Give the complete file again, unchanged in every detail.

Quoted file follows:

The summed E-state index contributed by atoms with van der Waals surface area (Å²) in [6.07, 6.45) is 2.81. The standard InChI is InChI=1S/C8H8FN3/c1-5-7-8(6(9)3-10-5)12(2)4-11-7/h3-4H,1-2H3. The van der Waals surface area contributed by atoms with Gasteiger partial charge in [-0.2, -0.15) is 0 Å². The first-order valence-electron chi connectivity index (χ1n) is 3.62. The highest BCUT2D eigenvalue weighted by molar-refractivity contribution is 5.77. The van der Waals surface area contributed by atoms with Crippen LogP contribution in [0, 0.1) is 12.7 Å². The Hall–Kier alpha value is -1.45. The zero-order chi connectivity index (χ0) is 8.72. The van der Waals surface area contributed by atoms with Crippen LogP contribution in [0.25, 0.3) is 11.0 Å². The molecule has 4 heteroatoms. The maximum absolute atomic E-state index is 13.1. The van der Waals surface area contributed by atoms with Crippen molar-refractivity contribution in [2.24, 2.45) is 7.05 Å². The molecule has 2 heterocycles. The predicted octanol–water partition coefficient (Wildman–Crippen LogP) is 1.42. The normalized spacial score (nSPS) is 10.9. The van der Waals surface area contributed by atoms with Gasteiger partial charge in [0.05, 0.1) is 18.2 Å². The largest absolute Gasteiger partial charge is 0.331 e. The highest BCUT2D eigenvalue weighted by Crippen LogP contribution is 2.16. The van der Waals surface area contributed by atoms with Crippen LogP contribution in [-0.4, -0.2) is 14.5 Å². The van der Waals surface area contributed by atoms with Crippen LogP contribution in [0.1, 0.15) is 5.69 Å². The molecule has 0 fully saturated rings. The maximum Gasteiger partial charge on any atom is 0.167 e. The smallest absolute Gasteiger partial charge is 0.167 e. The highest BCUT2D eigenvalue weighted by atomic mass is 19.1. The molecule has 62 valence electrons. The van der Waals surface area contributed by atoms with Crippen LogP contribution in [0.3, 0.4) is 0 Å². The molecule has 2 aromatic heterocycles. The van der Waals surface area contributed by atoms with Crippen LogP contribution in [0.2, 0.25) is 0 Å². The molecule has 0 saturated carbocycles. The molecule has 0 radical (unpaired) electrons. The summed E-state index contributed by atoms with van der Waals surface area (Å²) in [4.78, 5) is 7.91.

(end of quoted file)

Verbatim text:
The summed E-state index contributed by atoms with van der Waals surface area (Å²) in [6.07, 6.45) is 2.81. The standard InChI is InChI=1S/C8H8FN3/c1-5-7-8(6(9)3-10-5)12(2)4-11-7/h3-4H,1-2H3. The van der Waals surface area contributed by atoms with Gasteiger partial charge in [-0.2, -0.15) is 0 Å². The first-order valence-electron chi connectivity index (χ1n) is 3.62. The highest BCUT2D eigenvalue weighted by molar-refractivity contribution is 5.77. The van der Waals surface area contributed by atoms with Crippen LogP contribution in [0, 0.1) is 12.7 Å². The Hall–Kier alpha value is -1.45. The zero-order chi connectivity index (χ0) is 8.72. The van der Waals surface area contributed by atoms with Crippen LogP contribution in [0.25, 0.3) is 11.0 Å². The molecule has 4 heteroatoms. The maximum absolute atomic E-state index is 13.1. The van der Waals surface area contributed by atoms with Crippen molar-refractivity contribution in [2.24, 2.45) is 7.05 Å². The molecule has 2 heterocycles. The predicted octanol–water partition coefficient (Wildman–Crippen LogP) is 1.42. The normalized spacial score (nSPS) is 10.9. The van der Waals surface area contributed by atoms with Gasteiger partial charge in [0.05, 0.1) is 18.2 Å². The largest absolute Gasteiger partial charge is 0.331 e. The highest BCUT2D eigenvalue weighted by Crippen LogP contribution is 2.16. The van der Waals surface area contributed by atoms with Crippen LogP contribution in [-0.4, -0.2) is 14.5 Å². The van der Waals surface area contributed by atoms with Crippen LogP contribution in [0.1, 0.15) is 5.69 Å². The molecule has 0 fully saturated rings. The maximum Gasteiger partial charge on any atom is 0.167 e. The smallest absolute Gasteiger partial charge is 0.167 e. The highest BCUT2D eigenvalue weighted by atomic mass is 19.1. The molecule has 62 valence electrons. The van der Waals surface area contributed by atoms with Crippen LogP contribution in [0.3, 0.4) is 0 Å². The molecule has 2 aromatic heterocycles. The van der Waals surface area contributed by atoms with Crippen LogP contribution in [0.2, 0.25) is 0 Å². The molecule has 0 saturated carbocycles. The molecule has 0 radical (unpaired) electrons. The summed E-state index contributed by atoms with van der Waals surface area (Å²) in [4.78, 5) is 7.91.